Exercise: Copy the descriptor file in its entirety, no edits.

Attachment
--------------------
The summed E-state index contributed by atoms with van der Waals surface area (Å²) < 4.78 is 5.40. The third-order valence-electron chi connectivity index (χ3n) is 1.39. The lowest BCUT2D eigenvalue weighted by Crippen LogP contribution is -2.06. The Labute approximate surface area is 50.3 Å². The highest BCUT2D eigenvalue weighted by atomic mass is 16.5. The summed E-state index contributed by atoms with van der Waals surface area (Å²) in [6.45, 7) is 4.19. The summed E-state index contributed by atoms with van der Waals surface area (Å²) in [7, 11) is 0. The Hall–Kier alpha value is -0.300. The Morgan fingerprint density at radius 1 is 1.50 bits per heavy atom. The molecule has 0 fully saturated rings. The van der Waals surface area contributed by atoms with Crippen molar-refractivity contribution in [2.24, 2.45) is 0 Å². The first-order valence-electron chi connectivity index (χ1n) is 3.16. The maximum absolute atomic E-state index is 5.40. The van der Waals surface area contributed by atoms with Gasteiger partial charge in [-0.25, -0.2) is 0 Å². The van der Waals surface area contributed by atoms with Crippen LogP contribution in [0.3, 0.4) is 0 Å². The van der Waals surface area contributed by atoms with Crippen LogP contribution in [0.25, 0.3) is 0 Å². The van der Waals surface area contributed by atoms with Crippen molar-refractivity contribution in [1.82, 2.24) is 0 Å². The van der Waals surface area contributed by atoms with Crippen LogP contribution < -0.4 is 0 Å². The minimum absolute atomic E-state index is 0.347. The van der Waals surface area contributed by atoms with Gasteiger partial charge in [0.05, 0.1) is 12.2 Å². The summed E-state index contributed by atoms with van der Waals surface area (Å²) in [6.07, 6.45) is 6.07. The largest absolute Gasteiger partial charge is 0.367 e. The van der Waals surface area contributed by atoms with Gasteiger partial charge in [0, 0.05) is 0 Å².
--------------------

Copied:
The summed E-state index contributed by atoms with van der Waals surface area (Å²) < 4.78 is 5.40. The third-order valence-electron chi connectivity index (χ3n) is 1.39. The lowest BCUT2D eigenvalue weighted by Crippen LogP contribution is -2.06. The Labute approximate surface area is 50.3 Å². The highest BCUT2D eigenvalue weighted by atomic mass is 16.5. The summed E-state index contributed by atoms with van der Waals surface area (Å²) in [6.45, 7) is 4.19. The summed E-state index contributed by atoms with van der Waals surface area (Å²) in [7, 11) is 0. The Hall–Kier alpha value is -0.300. The Morgan fingerprint density at radius 1 is 1.50 bits per heavy atom. The molecule has 0 fully saturated rings. The van der Waals surface area contributed by atoms with Crippen molar-refractivity contribution in [2.24, 2.45) is 0 Å². The first-order valence-electron chi connectivity index (χ1n) is 3.16. The maximum absolute atomic E-state index is 5.40. The van der Waals surface area contributed by atoms with Gasteiger partial charge in [-0.25, -0.2) is 0 Å². The van der Waals surface area contributed by atoms with Crippen LogP contribution in [0.3, 0.4) is 0 Å². The van der Waals surface area contributed by atoms with Crippen LogP contribution in [0.25, 0.3) is 0 Å². The van der Waals surface area contributed by atoms with Crippen molar-refractivity contribution in [1.82, 2.24) is 0 Å². The van der Waals surface area contributed by atoms with Crippen LogP contribution < -0.4 is 0 Å². The minimum absolute atomic E-state index is 0.347. The van der Waals surface area contributed by atoms with Gasteiger partial charge in [0.05, 0.1) is 12.2 Å². The summed E-state index contributed by atoms with van der Waals surface area (Å²) in [6.07, 6.45) is 6.07. The largest absolute Gasteiger partial charge is 0.367 e. The van der Waals surface area contributed by atoms with Gasteiger partial charge in [0, 0.05) is 0 Å².